In the New York Times this evening, a detailed account of how pissed off other lawmakers are that they weren't informed of the long-running investigation into the Petraeus hanky panky, and questions about the timing of his ouster: just days after Obama was re-elected, and less than a week before he was due to testify about the attack on a US embassy in Benghazi that left multiple Americans dead. But if the investigation ruled out any criminal activity or security breaches on Petraeus' part, did the FBI owe it to anyone to share details of the probe?

A chronology of the email forensics in the New York Times matches the WSJ's, and begins with Kelley complaining of "about half a dozen anonymous e-mails accusing her of inappropriate flirtatious behavior with Mr. Petraeus." She reached out to an FBI agent who was also a personal friend; the yet-unidentified agent-pal launched an investigation. Snip:

Agents working with federal prosecutors in a local United States attorney’s office began trying to figure out whether the e-mails constituted criminal cyber-stalking. Because the sender’s account had been registered anonymously, investigators had to use forensic techniques — including a check of what other e-mail accounts had been accessed from the same computer address — to identify who was writing the e-mails.

Eventually they identified Ms. Broadwell as a prime suspect and obtained access to her regular e-mail account. In its in-box, they discovered intimate and sexually explicit e-mails from another account that also was not immediately identifiable. Investigators eventually ascertained that it belonged to Mr. Petraeus and studied the possibility that someone had hacked into Mr. Petraeus’s account or was posing as him to send the explicit messages.

Eventually they determined that Mr. Petraeus had indeed sent the messages to Ms. Broadwell and concluded that the two had had an affair. Then they turned their scrutiny on him, examining whether he knew about or was involved in sending the harassing e-mails to Ms. Kelley.

By then, in summer 2012, "lower-level Justice Department officials" alerted higher-ups that the case had become more complex, and the Criminal Division’s Computer Crime and Intellectual Property Section was called in to assist. More:

It remains unclear whether the F.B.I. also gained access to Mr. Petraeus’s personal e-mail account, or if it relied only on e-mails discovered in Ms. Broadwell’s in-box. It also remains uncertain exactly when the information about Mr. Petraeus reached Attorney General Eric H. Holder Jr. and Robert S. Mueller III, the F.B.I. director. Both men have declined to comment.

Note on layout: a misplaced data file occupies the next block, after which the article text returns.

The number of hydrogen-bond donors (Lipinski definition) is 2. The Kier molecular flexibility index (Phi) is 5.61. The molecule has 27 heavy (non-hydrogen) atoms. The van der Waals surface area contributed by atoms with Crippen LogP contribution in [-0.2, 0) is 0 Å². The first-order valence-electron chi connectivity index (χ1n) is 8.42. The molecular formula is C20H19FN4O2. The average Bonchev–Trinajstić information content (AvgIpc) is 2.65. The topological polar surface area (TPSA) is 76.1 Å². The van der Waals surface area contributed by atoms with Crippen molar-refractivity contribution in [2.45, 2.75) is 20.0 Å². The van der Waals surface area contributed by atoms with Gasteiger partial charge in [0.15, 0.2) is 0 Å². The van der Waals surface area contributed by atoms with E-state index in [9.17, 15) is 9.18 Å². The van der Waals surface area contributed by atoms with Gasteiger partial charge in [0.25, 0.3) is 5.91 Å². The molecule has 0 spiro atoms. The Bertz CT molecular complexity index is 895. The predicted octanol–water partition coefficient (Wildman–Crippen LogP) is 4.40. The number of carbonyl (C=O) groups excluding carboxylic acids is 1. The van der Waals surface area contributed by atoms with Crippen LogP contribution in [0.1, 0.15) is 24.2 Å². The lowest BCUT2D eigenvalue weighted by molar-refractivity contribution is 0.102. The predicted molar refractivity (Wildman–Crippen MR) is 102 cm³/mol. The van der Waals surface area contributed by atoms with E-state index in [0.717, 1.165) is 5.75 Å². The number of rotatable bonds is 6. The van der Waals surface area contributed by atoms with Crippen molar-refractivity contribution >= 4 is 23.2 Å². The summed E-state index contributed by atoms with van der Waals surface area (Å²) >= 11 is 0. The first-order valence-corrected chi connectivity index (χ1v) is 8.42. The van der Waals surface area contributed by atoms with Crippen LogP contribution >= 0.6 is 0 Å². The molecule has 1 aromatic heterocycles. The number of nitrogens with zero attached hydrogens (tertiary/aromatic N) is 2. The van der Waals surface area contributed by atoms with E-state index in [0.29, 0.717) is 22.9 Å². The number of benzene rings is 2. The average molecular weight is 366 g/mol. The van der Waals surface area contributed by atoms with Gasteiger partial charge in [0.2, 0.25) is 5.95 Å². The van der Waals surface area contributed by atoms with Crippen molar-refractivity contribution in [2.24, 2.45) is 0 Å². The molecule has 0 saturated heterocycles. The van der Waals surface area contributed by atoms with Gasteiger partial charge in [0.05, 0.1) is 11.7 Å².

And separately in the New York Times, an odd profile piece about Broadwell. Neighbors say she was a "soccer mom" who "cooks dinner by candlelight" for her family and hands out Halloween candy for neighborhood kids, when she's not busy promoting her hagiography on Jon Stewart's show, or sending sexmail to Petraeus and threatmail to Kelley.

At Foreign Policy, Blake Hounshell blogs about "a bizarre twist" in the saga: Broadwell "gave a talk at the University of Denver on Oct. 26 in which she appeared to reveal sensitive, maybe even classified, information about the Sept. 11 attack on the U.S. consulate in Benghazi."

The most interesting revelation is her claim that the CIA was holding two Libyan militia members prisoner, which may have prompted the attack. (Though she also sought to explain the Obama administration's initial view that the attack was linked to the YouTube video Innocence of Muslims, an anti-Islam polemic that sparked riots across the Muslim world.) She also said flatly that forces at the CIA annex had requested backup from a special Delta Force group she called the CINC's in extremis force. It was not clear whether she was basing her comments on an Oct. 26 Fox News report by Jennifer Griffin, or whether her information came from elsewhere. (Griffin refers to it as "Commanders [sic] in Extremis Force," but does not mention Delta Force or any Libyan prisoners.)
Read the rest here. Hounshell's report cites this Israeli news report.

At the New Yorker, Jane Mayer asks why any of this ended up becoming public, if Petraeus broke no rules. "In this instance, evidently, there were no crimes. So why again did this blow up as it has?," she writes. Were politics involved?

(HT: @KMBTweets + @BWJones)


  1. I’m going to have to go back and watch that Daily Show interview again online and see about a little twinkle in the paramour’s eye..  These two are quite a pair.  One surrounded by yes men and one with daddy issues – somehow they found love.  Or something..

    1.  Maybe the General has mommy issues. And Broadwell’s blouse seems a little unbuttoned given the “officialness” of the photo.

    1. I’m still not sure it didn’t come from Broadwell’s husband.

      All the NYT is in a position to say is that it wasn’t signed by so-and-so. But who, in writing such a letter, is going to sign their real name?

  2. “The FBI questioned Broadwell, asked for and received her computer, found classified documents, and determined that they hadn’t come from Petraeus—so, there had been no national security breach, and no criminal charges were filed.”

    WTF? That doesn’t sound right. The mere fact that classified documents resided on an unclass laptop is in itself a security breach — the kind that gets people fired and thrown in jail.

  3. I suppose hoping and wishing that all forms of media will find something actually worth caring about that is more important to worry than a PG-13 sex scandal is hoping for too much?  I wonder if setup Google news so that it only shows world interest stories if I can get a trickle of non-sex scandal news?